In Leviticus, the ones serving at the altar and approaching near with the blood of offerings were the priests.
The priests had a special service regarding the sacrifices of the Law — representing the saints who have the privilege of sacrifice and service during the present time, together with their High Priest, Jesus.
Only the High Priest and the under-priests were to approach the altar for the service of performing the sacrifices and offerings, as we read in Numbers 3:10, “And thou shalt appoint Aaron and his sons, and they shall wait on their priest’s office: and the stranger that cometh nigh shall be put to death.”
On the Day of Atonement, according to the 16th chapter of Leviticus, the High Priest is said to have offered the sacrifices. This is explained in the following passages of the Bible:
Leviticus 16:1-3, 17: “And the Lord spake unto Moses after the death of the two sons of Aaron, when they offered before the Lord, and died; 2 And the Lord said unto Moses, Speak unto Aaron thy brother, that he come not at all times into the holy place within the vail before the mercy seat, which is upon the ark; that he die not: for I will appear in the cloud upon the mercy seat. 3 Thus shall Aaron come into the holy place: with a young bullock for a sin offering, and a ram for a burnt offering.”
17 And there shall be no man in the tabernacle of the congregation when he goeth in to make an atonement in the holy place, until he come out, and have made an atonement for himself, and for his household, and for all the congregation of Israel.
Hebrews 9:7 (NLT): “But only the high priest ever entered the Most Holy Place, and only once a year. And he always offered blood for his own sins and for the sins the people had committed in ignorance.”
The ark of the covenant was especially sacred. Levites were not allowed to see the ark. Thus Numbers 4:5 says it was to be covered by priests for moving, before the Levites accessed it.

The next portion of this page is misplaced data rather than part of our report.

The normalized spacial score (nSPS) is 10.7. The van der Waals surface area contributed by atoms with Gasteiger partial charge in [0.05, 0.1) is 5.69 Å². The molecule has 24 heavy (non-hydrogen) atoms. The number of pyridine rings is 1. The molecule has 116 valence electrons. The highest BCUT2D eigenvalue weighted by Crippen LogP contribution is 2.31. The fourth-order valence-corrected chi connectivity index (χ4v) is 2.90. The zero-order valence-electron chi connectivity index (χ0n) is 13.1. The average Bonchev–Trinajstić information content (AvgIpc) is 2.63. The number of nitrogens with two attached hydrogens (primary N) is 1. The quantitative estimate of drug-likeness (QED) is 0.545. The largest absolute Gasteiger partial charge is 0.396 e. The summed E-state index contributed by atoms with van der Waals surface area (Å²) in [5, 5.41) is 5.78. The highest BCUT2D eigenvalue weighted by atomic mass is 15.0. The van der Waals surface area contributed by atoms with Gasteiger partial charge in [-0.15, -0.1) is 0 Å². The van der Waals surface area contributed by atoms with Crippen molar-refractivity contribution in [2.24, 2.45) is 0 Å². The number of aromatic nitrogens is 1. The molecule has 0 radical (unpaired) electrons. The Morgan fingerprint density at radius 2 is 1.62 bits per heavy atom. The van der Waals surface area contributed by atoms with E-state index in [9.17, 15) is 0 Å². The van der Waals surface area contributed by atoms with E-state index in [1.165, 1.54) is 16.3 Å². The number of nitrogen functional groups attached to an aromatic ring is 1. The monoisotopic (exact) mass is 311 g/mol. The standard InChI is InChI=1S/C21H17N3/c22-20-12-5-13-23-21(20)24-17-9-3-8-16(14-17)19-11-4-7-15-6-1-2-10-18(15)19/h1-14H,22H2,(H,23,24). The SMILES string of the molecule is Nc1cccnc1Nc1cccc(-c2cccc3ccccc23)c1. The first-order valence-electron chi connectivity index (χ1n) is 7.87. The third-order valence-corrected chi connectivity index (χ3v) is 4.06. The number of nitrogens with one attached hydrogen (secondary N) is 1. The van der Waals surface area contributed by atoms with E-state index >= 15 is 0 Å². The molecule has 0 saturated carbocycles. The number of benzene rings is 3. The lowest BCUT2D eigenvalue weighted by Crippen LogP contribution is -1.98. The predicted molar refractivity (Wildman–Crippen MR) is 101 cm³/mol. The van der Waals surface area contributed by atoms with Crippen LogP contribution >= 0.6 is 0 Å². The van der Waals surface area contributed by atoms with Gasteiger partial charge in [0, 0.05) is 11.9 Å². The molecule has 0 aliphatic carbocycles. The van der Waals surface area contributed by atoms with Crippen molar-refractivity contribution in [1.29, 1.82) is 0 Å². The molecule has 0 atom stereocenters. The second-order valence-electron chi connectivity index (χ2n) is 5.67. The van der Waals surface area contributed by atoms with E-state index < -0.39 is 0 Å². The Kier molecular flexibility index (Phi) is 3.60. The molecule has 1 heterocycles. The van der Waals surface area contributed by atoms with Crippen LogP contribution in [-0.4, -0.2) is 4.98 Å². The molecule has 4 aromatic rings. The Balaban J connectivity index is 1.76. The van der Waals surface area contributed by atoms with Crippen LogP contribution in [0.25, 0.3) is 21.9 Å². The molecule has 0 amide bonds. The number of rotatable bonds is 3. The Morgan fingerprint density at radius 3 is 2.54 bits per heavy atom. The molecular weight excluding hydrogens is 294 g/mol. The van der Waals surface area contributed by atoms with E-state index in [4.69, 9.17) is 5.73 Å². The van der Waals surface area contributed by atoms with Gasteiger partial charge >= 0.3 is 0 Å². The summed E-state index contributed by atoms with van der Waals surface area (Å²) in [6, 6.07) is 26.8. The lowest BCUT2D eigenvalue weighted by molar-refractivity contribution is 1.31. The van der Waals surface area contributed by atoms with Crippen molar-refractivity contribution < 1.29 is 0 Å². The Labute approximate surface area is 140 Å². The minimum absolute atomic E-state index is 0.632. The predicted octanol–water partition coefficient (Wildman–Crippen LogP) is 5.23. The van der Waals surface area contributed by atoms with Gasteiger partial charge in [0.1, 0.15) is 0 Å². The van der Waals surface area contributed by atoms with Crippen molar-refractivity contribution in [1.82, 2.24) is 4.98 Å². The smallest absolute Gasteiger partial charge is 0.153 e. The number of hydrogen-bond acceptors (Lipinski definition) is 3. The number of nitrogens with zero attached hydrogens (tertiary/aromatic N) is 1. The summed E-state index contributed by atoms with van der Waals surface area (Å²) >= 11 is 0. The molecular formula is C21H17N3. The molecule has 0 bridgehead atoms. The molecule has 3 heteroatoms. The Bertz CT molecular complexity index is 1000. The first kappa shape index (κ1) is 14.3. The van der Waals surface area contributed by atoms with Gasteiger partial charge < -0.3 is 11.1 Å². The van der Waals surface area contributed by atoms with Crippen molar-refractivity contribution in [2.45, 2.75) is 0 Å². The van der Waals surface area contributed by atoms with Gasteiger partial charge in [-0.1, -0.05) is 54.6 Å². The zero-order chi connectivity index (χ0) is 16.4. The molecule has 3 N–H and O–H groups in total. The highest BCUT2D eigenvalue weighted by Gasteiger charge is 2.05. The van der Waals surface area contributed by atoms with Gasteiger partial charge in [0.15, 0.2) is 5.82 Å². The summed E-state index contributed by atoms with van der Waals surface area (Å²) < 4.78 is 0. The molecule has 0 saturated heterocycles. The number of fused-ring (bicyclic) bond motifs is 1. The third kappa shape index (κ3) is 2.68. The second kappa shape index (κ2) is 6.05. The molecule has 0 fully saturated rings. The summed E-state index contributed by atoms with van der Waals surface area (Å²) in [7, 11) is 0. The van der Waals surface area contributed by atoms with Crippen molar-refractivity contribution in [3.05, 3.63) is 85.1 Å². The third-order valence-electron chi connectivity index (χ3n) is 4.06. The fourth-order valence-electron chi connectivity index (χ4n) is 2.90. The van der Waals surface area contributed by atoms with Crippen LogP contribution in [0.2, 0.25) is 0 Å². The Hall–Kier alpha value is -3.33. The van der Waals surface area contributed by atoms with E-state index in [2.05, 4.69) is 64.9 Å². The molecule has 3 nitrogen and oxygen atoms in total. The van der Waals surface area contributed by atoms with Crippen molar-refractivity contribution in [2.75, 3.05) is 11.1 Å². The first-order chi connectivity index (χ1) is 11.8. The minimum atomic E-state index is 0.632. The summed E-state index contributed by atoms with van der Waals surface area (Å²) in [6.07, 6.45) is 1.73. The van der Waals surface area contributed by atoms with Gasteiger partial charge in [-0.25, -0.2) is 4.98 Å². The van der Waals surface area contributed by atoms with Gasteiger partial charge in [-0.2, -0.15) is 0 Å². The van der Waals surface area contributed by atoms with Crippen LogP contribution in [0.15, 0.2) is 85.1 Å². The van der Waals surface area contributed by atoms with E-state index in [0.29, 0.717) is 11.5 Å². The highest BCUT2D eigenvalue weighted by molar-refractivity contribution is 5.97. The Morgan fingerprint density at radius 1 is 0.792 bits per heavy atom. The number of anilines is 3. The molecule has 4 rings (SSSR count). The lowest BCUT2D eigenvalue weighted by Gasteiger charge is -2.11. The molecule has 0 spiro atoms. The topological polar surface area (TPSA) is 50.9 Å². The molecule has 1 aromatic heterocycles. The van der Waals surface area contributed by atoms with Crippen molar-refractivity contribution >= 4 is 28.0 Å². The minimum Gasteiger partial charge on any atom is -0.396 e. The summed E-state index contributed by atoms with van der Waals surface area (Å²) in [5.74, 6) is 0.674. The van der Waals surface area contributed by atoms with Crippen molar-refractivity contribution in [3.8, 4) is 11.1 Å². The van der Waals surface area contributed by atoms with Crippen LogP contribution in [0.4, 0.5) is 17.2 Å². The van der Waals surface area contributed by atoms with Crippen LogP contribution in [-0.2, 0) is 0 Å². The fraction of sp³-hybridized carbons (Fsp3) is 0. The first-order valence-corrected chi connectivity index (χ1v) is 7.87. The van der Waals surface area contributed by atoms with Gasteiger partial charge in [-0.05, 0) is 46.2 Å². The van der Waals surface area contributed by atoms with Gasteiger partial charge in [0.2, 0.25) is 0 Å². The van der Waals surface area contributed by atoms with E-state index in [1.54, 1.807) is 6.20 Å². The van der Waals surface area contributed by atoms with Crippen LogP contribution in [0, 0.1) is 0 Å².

Who Could Become a Priest?
The first High Priest of Israel was Aaron and the first under-priests were Aaron’s sons. We read about this in Exodus 28:1:
“And take thou unto thee Aaron thy brother, and his sons with him, from among the children of Israel, that he may minister unto me in the priest’s office, even Aaron, Nadab and Abihu, Eleazar and Ithamar, Aaron’s sons.“
God chose Aaron as His mouthpiece (Exodus 4:16). In the Book of Hebrews, the Apostle Paul explains to us that “no man taketh this honour unto himself, but he that is called of God, as was Aaron“ (Hebrews 5:4).
In the generations after Aaron, the sons and grandsons and great grandsons (etc.) of Aaron, were qualified to become High Priests (as long as they were not otherwise impaired). They did not have to be sons of the then current High Priest.
The High Priests could only come from the Israelite — Levitical — Kohathitical — Amramic and Aaronic line, thus, they could only come from Aaron’s descendants (see Exodus 6:16-18).
Here is a chart listing the names of the High Priests (in the two ascending rows to the left of the chart) descending from Eleazar and Ithamar, based on the recorded information by Ezra in 1 Chronicles chapter 6 — that is, until the deportation of Jehozadak when the Lord sent Judah and Jerusalem into exile to Babylon by the hand of Nebuchadnezzar.